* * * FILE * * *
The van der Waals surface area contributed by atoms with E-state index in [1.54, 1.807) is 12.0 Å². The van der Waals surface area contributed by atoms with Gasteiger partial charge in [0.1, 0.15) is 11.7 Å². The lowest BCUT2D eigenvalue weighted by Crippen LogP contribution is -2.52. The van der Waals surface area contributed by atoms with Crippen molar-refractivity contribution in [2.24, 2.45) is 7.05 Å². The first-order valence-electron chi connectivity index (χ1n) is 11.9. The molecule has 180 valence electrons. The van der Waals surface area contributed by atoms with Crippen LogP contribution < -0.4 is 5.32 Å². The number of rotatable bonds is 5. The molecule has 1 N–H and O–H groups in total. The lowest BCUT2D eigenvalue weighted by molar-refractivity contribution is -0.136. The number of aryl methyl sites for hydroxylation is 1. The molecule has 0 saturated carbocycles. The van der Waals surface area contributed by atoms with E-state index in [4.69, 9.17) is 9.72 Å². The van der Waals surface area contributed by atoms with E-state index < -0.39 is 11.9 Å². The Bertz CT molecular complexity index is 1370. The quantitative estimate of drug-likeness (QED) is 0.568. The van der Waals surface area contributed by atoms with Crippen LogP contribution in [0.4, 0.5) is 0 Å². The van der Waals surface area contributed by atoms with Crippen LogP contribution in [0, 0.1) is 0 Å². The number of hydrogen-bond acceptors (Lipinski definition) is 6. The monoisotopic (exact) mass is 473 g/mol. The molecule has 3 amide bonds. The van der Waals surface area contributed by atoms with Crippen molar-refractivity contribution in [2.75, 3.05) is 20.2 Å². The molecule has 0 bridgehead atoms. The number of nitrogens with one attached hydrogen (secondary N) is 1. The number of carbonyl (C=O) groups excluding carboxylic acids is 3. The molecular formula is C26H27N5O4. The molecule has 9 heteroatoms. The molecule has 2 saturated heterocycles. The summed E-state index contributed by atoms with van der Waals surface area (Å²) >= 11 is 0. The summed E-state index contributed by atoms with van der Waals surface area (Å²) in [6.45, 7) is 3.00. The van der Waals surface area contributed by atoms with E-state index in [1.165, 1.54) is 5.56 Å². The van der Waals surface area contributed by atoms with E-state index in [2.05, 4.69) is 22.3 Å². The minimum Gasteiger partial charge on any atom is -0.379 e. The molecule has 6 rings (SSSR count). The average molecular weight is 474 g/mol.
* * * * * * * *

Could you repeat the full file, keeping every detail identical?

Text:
The van der Waals surface area contributed by atoms with E-state index in [1.54, 1.807) is 12.0 Å². The van der Waals surface area contributed by atoms with Gasteiger partial charge in [0.1, 0.15) is 11.7 Å². The lowest BCUT2D eigenvalue weighted by Crippen LogP contribution is -2.52. The van der Waals surface area contributed by atoms with Crippen molar-refractivity contribution in [2.24, 2.45) is 7.05 Å². The first-order valence-electron chi connectivity index (χ1n) is 11.9. The molecule has 180 valence electrons. The van der Waals surface area contributed by atoms with Crippen LogP contribution < -0.4 is 5.32 Å². The number of rotatable bonds is 5. The molecule has 1 N–H and O–H groups in total. The lowest BCUT2D eigenvalue weighted by molar-refractivity contribution is -0.136. The number of aryl methyl sites for hydroxylation is 1. The molecule has 0 saturated carbocycles. The van der Waals surface area contributed by atoms with E-state index in [4.69, 9.17) is 9.72 Å². The van der Waals surface area contributed by atoms with E-state index < -0.39 is 11.9 Å². The Bertz CT molecular complexity index is 1370. The quantitative estimate of drug-likeness (QED) is 0.568. The van der Waals surface area contributed by atoms with Crippen LogP contribution in [0.4, 0.5) is 0 Å². The van der Waals surface area contributed by atoms with Crippen LogP contribution in [0, 0.1) is 0 Å². The number of hydrogen-bond acceptors (Lipinski definition) is 6. The monoisotopic (exact) mass is 473 g/mol. The molecule has 3 amide bonds. The van der Waals surface area contributed by atoms with Crippen molar-refractivity contribution in [2.75, 3.05) is 20.2 Å². The molecule has 0 bridgehead atoms. The number of nitrogens with one attached hydrogen (secondary N) is 1. The number of carbonyl (C=O) groups excluding carboxylic acids is 3. The molecular formula is C26H27N5O4. The molecule has 9 heteroatoms. The molecule has 2 saturated heterocycles. The summed E-state index contributed by atoms with van der Waals surface area (Å²) >= 11 is 0. The summed E-state index contributed by atoms with van der Waals surface area (Å²) in [6.45, 7) is 3.00. The van der Waals surface area contributed by atoms with E-state index in [1.165, 1.54) is 5.56 Å². The van der Waals surface area contributed by atoms with E-state index in [2.05, 4.69) is 22.3 Å². The minimum Gasteiger partial charge on any atom is -0.379 e. The molecule has 6 rings (SSSR count). The average molecular weight is 474 g/mol.